### 16S rRNA gene high-throughput sequencing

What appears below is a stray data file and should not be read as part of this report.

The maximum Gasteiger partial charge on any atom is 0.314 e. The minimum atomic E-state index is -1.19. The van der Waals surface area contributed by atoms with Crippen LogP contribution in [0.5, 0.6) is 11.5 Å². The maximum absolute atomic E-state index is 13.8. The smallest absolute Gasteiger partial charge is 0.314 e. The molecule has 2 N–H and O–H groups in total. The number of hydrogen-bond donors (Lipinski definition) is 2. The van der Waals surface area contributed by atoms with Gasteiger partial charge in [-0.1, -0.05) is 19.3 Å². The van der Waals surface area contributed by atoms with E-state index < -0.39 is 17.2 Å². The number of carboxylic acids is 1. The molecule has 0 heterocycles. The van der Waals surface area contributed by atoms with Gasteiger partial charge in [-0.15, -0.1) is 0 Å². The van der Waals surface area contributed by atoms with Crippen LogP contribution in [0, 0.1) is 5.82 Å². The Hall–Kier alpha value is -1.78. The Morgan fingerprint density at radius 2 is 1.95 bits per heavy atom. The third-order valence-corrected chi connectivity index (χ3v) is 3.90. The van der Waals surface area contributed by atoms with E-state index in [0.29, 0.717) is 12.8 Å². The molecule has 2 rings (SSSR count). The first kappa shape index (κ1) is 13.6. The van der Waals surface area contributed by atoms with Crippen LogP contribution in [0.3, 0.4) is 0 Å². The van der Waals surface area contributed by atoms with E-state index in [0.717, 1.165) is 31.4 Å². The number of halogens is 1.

The 16S rRNA V3-V4 region of the samples from the succession experiment was sequenced using the primers S-D-Bact-0341-b-S-17 and S-D-Bact-0785-a-A-2185. To minimize PCR bias, we performed PCR reactions in triplicate for each sample. Due to low cell biomass each 25 μL reaction contained 0.05 μg of DNA (Supplementary Section 1.8 for details). Amplicons from all samples were pooled in equimolar concentrations into one composite sample and were paired-end sequenced at the Vrije Universiteit Amsterdam Medical Center (Amsterdam, The Netherlands) on a MiSeq Desktop Sequencer with a 600-cycle MiSeq Reagent Kit v3 (Illumina, San Diego, California, USA) following instructions of the manufacturer. High-throughput sequencing raw data were demultiplexed and processed using a modified version of the Brazilian Microbiome Project 16S rRNA profiling analysis pipeline86 (Supplementary Section 1.8 for details). To estimate the total number of species present at the start of the succession experiment we pooled all the sacrificed samples together and identified 192 OTUs that shared more than 97.0% sequence similarity. The OTU abundance was normalized to the total equivalent of cell numbers using the estimated 16S copy number per cell for each OTU. To do so, the ribosomal RNA operon copy number database, hereafter rrnDB87 was used. These estimates were run using RDP Classifier version 2.10.1 and RDP training set No. 10 incorporating 16S copy number data from the downloadable pan-taxa tables of rrnDB version 4.2.388. The taxonomic assignment for each OTU (Supplementary Section 1.8 for details) was used to link the correspondent rrnDB entry. Further, we normalize the data to the equivalent cell number per mL (OTU-specific cell densities) using the flow cytometry cell counts89. Selection of important OTUs, which correlated with the three stages of the culture development, was performed with random forest implementation of R-package party90. We used default parameters for conditional variable importance, which uses permutation on mean decrease in accuracy. For that, 1000 trees and 10 numbers of random sampling were set. Also, we used R-package vegan implementation of Permutational Multivariate Analysis of Variance (PERMANOVA) on 999 permutations91,92,93.